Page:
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Two Deaths (1995)

 -  Drama | War  -  24 May 1996 (USA)
6.8
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Ratings: 6.8/10 from 350 users  
Reviews: 4 user | 11 critic

A tale of power, passion and obsession set in a politically torn Eastern European country.

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Title: Two Deaths (1995)

Two Deaths (1995) on IMDb 6.8/10

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Cast

Cast overview, first billed only:
...
Ana Puscasu
...
George Bucsan
Ion Caramitru ...
Carl Dalakis
Sevilla Delofski ...
Ilena
Nickolas Grace ...
Marius Vernescu
...
Daniel Pavenic
...
Lieutenant
Matt Terdre ...
Leon
...
Cinca
Karl Tessler ...
Roberto Constantin
Lisa Orgolini ...
Young Ana
Niall Refoy ...
Young Pavenic
...
Captain Jorgu
...
Colonel George Lapadus
Laura Davenport ...
Marta
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Storyline

Set during a recent European revolution, when the students have just begun to rise, the film focuses on the unusual relationship between Dr. Pavenic and his housekeeper, Ana. In the midst of a night alive with the rattle of gunfire and burning buildings, the doctor tells the story of his obsession for his enigmatic housekeeper, to a dinner table of his guests. His shocking honesty eventually prompts each guest in turn, to disclose some inner corner of his own life. Written by Anonymous

Plot Summary | Add Synopsis

Taglines:

Obsesssion Can Be Murder (DVD) See more »

Genres:

Drama | War

Motion Picture Rating (MPAA)

Rated R for strong violence, including a graphic abortion scene, nudity/sexuality and related dialogue | See all certifications »
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Release Date:

24 May 1996 (USA)  »

Also Known As:

Two Deaths  »

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User Reviews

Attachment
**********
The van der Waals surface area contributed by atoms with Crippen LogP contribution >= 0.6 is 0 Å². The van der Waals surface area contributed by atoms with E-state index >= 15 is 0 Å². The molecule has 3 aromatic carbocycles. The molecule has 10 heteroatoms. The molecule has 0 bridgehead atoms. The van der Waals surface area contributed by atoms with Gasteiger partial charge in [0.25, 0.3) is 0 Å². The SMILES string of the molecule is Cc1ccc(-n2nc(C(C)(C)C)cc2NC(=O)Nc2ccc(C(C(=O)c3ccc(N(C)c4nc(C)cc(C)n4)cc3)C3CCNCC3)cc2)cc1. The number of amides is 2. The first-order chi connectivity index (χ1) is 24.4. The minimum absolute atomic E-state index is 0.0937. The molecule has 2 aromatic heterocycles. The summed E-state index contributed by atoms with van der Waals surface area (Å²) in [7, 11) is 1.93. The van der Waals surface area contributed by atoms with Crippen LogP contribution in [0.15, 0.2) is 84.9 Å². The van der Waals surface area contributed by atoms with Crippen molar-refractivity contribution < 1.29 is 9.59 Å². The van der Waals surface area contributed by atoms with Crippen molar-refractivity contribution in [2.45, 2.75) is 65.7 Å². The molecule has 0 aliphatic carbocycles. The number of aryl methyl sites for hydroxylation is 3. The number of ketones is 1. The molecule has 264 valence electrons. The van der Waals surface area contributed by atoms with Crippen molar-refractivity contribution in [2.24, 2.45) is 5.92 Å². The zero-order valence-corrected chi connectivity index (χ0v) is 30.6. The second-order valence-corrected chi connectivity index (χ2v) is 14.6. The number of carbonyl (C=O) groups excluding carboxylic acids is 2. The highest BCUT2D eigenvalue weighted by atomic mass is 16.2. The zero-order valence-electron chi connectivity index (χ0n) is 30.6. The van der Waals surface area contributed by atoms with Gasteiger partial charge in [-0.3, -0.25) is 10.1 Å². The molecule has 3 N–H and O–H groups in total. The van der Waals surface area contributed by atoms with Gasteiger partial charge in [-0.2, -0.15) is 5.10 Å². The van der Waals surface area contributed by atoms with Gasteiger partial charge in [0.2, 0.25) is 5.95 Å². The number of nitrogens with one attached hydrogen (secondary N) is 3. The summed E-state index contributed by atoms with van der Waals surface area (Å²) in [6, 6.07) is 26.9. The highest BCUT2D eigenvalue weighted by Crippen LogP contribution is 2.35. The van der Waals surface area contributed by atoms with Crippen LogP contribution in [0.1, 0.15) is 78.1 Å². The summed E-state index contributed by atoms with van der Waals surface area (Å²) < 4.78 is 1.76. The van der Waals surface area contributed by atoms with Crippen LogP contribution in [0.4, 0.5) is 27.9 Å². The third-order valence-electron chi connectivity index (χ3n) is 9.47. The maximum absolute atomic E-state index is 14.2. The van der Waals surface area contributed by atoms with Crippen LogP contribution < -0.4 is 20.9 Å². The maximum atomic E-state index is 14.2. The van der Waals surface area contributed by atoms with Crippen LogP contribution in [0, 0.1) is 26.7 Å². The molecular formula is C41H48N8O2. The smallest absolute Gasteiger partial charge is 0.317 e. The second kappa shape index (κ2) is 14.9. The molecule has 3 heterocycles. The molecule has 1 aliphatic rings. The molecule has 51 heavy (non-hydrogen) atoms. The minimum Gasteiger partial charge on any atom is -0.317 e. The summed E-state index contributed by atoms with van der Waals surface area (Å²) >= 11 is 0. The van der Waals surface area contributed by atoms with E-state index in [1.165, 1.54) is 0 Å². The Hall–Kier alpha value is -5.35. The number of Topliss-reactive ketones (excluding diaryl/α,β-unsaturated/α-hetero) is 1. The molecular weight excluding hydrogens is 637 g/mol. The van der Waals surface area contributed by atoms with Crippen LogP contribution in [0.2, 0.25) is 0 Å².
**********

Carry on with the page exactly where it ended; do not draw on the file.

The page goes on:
Won't you stay for dinner?
25 December 2007 | by (the Mad Hatter's tea party.) – See all my reviews

Nicolas Roeg's compact, stark art-house drama of scarring psychology and war-torn politics is a thoroughly complex and novel narrative, but not entirely a rewarding exercise in how they patch the two themes together. The revolution of Bucharest that's happening in the streets stays mostly in the background (we get stock footage snippets), to only interrupt when necessary in the paths of the characters' self-reflection of their desire for affection and the corrupted truth of obsessive domination. I wouldn't call it one of Roeg's most arresting work in a visual sense, as his directorial display seems to be quite forward and even subdue in a small-scale production. Honestly it can look quite ugly, but this could be on purpose due to the compulsively cold context to insert that prominent imprisonment tone. Hans Zimmer's soaring music score choicely paints a brooding, and occasionally titillating scent that accordingly inter-cuts with underlining emotions and on-screen events. On this occasion he decides to feed off the dialogue driven story (based upon Stephen Dobyns' novel "The Two Deaths of Senora Puccini"), and the verbally personal play off between the well-etched characters, which can be uncomfortable and unpleasant in its passionate chains of actions revealing sexual hunger, pain and twisted tragedy. Roeg is not one to shy away from erotic seduction and empowerment, and here it's the main driving force up to its stunningly moving climax of Roeg's trademark craftsmanship. The textured performances are thoughtfully portrayed to perfection by the likes of a marvellous Michael Gambon and a gracefully enigmatic Sonia Braga. In support are admirably concise turns by Patrick Malahide, Ion Caramitru and Nickolas Grace.


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